My weekend plans were set.
The rest of the story...
Since I couldn’t get in to see a doctor on Friday as I had planned, I managed to scrounge an appointment for Saturday morning. I slumped over to her office, shivering all the way, waited ten minutes and then was invited in to the exam room, after having left a urine sample. When the nurse came in the room, we exchanged a few words about urinary tract infections, and she said coldly, “Now you know what your wife goes through.” I think she had issues.
When the doctor came in, she was much more compassionate. “You know, in men this is often caused by a kidney stone, and I don’t like that flank pain you have.” Great. Two words in the English language I never wanted to hear spoken together and addressed to me: “kidney” and “stone.” “How is your pain tolerance?” she asked. I’m probably average, for your spoiled, middle-class, Baby Boomer. I don’t have any. “You know,” she smiled, “women who have had both babies and kidney stones say that they would rather have the baby.” This day has started with such encouragement.
She sent me to the hospital for a CT scan to check for stones. Maybe that’s not it after all. After stopping at the pharmacy to get my antibiotics, I arrived at the hospital (part of the health network for which I work), went dutifully to registration and gave my information, squirming in my chair to find a comfortable position. “Did your doc call and put you on the schedule?” I didn’t know, and when I said so, she shot me a disapproving look. She called the imaging department and apparently the doctor hadn’t phoned. Disapproving look number two. “You’ll have to go to the waiting room until they can call your doctor. Please tell her next time to call; we have to follow the appropriate protocol.” From far away somewhere in a gathering storm of misery, I nodded meekly.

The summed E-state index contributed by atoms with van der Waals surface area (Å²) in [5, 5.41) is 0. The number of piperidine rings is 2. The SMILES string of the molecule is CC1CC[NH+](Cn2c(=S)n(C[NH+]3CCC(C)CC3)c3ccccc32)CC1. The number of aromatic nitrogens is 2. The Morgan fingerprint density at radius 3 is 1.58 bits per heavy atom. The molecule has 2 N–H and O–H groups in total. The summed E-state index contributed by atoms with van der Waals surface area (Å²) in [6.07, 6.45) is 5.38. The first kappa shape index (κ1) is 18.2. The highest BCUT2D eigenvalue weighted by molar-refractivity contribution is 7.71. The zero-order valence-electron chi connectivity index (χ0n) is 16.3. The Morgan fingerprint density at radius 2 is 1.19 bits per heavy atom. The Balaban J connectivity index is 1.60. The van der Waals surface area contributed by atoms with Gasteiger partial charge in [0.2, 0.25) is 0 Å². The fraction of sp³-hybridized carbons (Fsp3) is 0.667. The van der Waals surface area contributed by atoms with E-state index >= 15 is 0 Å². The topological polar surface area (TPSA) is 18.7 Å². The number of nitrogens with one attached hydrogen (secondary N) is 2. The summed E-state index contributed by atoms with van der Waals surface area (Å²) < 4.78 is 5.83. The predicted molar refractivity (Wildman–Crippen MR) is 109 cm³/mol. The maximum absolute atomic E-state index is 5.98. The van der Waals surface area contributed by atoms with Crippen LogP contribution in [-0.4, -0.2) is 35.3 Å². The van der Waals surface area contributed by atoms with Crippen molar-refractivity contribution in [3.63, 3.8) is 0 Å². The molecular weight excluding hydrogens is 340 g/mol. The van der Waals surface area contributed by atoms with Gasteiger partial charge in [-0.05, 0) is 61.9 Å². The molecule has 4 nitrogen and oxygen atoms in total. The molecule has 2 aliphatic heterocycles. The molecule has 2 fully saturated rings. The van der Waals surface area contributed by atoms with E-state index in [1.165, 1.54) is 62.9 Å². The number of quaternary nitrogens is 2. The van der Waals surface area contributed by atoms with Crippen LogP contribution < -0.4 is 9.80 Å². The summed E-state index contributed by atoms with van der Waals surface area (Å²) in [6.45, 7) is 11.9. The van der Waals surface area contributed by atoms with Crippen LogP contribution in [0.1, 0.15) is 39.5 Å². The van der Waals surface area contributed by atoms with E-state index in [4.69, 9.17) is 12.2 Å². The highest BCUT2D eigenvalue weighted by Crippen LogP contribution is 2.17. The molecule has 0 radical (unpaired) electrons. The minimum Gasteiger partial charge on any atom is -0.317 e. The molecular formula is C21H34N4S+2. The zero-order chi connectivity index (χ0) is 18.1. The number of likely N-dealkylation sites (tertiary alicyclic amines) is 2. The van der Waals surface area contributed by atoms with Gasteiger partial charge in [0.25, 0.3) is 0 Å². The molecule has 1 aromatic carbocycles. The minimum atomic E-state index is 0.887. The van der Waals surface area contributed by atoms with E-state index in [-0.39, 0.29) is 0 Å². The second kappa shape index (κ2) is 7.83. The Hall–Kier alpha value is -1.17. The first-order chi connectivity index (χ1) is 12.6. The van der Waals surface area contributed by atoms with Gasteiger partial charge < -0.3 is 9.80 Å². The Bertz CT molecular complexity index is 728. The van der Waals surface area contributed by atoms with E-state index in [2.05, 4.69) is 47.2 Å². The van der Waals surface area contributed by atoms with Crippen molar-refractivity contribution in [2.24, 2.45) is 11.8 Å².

Now to Radiology, where for almost an hour I must have looked like a homeless man taking shelter from the cold as I sat in the waiting room, head down between hunched shoulders trying to stay warm and comfortable. From snippets I heard, the delay was because the young woman at the desk could not get my information to come up right on the computer. She tried and tried again. She sighed and whined and tried again. She called the IT help line. She called in coworkers, who came, punched a few keys, shook their heads and walked out again. Some grating “crisis of the week” movie was on the TV. I had to get up and pee at least five times.
Somehow, the technical problem got resolved. I had my two minute test...then waited...and waited for the results while their people called my people and waited for my people to call back only to have to wait again for their people to call back and talk to my people. In the end, good news—a normal scan. No kidney stones.
Still, I figure I have about a 102 degree temperature, I haven’t eaten since yesterday’s lunch, I ache all over, my back and leg hurt like crazy, and now I get to drive home. Stopping to get a sandwich and a drink, I take two bites of the sandwich and then throw it away. Tastes like dust.
From that point on, the trajectory of my weekend was flat. Lying on the couch watching football. Lying in bed sleeping. Lying in bed watching football. Lying on the couch trying to get comfortable. Etc., etc., etc. We usually make remarks about how time flies and how we can’t believe it’s already such and such a date. These were the longest days of my life.
Life went on all around me, but I honestly don’t remember much about anything. Most of Friday night through Monday morning was like being shut in a closet and subjected to some sick torture treatment with a relentless soundtrack of football talk, games, inane commercials, distant sounds of family life going on without me, phones ringing, cars needing muffler work growling by my window. It was all repeated endlessly, while I turned over and over again in the bed to find a good position, alternately burning with fever and drenched with sweat. All in all, a pretty good foretaste of Purgatory, I’m sure.
I write this not to elicit sympathy. My illness didn’t turn out to be deadly serious or anything. But for one who spends his days visiting people who lie in their beds, I wanted you to know that I gained a bit of perspective over that long weekend. I hope I will never enter one of their rooms again without a new measure of sympathy and a new sense for what might encourage them.